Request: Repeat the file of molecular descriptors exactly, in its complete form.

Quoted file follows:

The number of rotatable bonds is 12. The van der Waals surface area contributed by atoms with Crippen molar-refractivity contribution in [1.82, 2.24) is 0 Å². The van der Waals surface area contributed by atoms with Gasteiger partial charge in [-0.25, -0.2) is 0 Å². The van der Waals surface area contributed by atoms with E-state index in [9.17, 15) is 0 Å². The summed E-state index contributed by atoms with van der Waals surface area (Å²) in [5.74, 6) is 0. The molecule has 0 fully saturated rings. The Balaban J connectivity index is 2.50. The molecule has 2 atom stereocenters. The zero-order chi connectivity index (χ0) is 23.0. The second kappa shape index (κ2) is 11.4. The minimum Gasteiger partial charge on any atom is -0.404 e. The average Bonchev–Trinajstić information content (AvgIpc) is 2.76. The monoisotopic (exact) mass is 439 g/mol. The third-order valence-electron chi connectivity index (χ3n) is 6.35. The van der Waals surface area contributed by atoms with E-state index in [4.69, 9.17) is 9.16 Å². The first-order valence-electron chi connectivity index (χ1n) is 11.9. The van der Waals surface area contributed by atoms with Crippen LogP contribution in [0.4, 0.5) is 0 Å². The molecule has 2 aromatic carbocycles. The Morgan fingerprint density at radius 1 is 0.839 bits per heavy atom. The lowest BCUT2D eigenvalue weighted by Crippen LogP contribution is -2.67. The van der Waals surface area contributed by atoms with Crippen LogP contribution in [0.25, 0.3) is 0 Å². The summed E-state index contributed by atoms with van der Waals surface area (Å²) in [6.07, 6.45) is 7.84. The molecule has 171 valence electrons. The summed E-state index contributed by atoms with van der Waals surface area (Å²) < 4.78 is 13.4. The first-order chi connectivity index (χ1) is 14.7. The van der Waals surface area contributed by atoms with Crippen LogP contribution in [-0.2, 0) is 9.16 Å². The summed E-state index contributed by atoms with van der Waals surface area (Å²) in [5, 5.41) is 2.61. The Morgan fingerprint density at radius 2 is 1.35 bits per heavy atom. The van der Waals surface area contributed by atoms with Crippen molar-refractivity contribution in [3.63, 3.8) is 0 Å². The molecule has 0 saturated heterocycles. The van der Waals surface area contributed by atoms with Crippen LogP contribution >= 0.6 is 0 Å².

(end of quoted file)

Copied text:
The number of rotatable bonds is 12. The van der Waals surface area contributed by atoms with Crippen molar-refractivity contribution in [1.82, 2.24) is 0 Å². The van der Waals surface area contributed by atoms with Gasteiger partial charge in [-0.25, -0.2) is 0 Å². The van der Waals surface area contributed by atoms with E-state index in [9.17, 15) is 0 Å². The summed E-state index contributed by atoms with van der Waals surface area (Å²) in [5.74, 6) is 0. The molecule has 0 fully saturated rings. The Balaban J connectivity index is 2.50. The molecule has 2 atom stereocenters. The zero-order chi connectivity index (χ0) is 23.0. The second kappa shape index (κ2) is 11.4. The minimum Gasteiger partial charge on any atom is -0.404 e. The average Bonchev–Trinajstić information content (AvgIpc) is 2.76. The monoisotopic (exact) mass is 439 g/mol. The third-order valence-electron chi connectivity index (χ3n) is 6.35. The van der Waals surface area contributed by atoms with E-state index in [4.69, 9.17) is 9.16 Å². The first-order valence-electron chi connectivity index (χ1n) is 11.9. The van der Waals surface area contributed by atoms with Crippen LogP contribution in [0.4, 0.5) is 0 Å². The molecule has 2 aromatic carbocycles. The Morgan fingerprint density at radius 1 is 0.839 bits per heavy atom. The lowest BCUT2D eigenvalue weighted by Crippen LogP contribution is -2.67. The van der Waals surface area contributed by atoms with Crippen LogP contribution in [0.25, 0.3) is 0 Å². The summed E-state index contributed by atoms with van der Waals surface area (Å²) in [6.07, 6.45) is 7.84. The molecule has 171 valence electrons. The summed E-state index contributed by atoms with van der Waals surface area (Å²) < 4.78 is 13.4. The first-order chi connectivity index (χ1) is 14.7. The van der Waals surface area contributed by atoms with Crippen LogP contribution in [-0.2, 0) is 9.16 Å². The summed E-state index contributed by atoms with van der Waals surface area (Å²) in [5, 5.41) is 2.61. The Morgan fingerprint density at radius 2 is 1.35 bits per heavy atom. The van der Waals surface area contributed by atoms with Crippen molar-refractivity contribution in [3.63, 3.8) is 0 Å². The molecule has 0 saturated heterocycles. The van der Waals surface area contributed by atoms with Crippen LogP contribution >= 0.6 is 0 Å².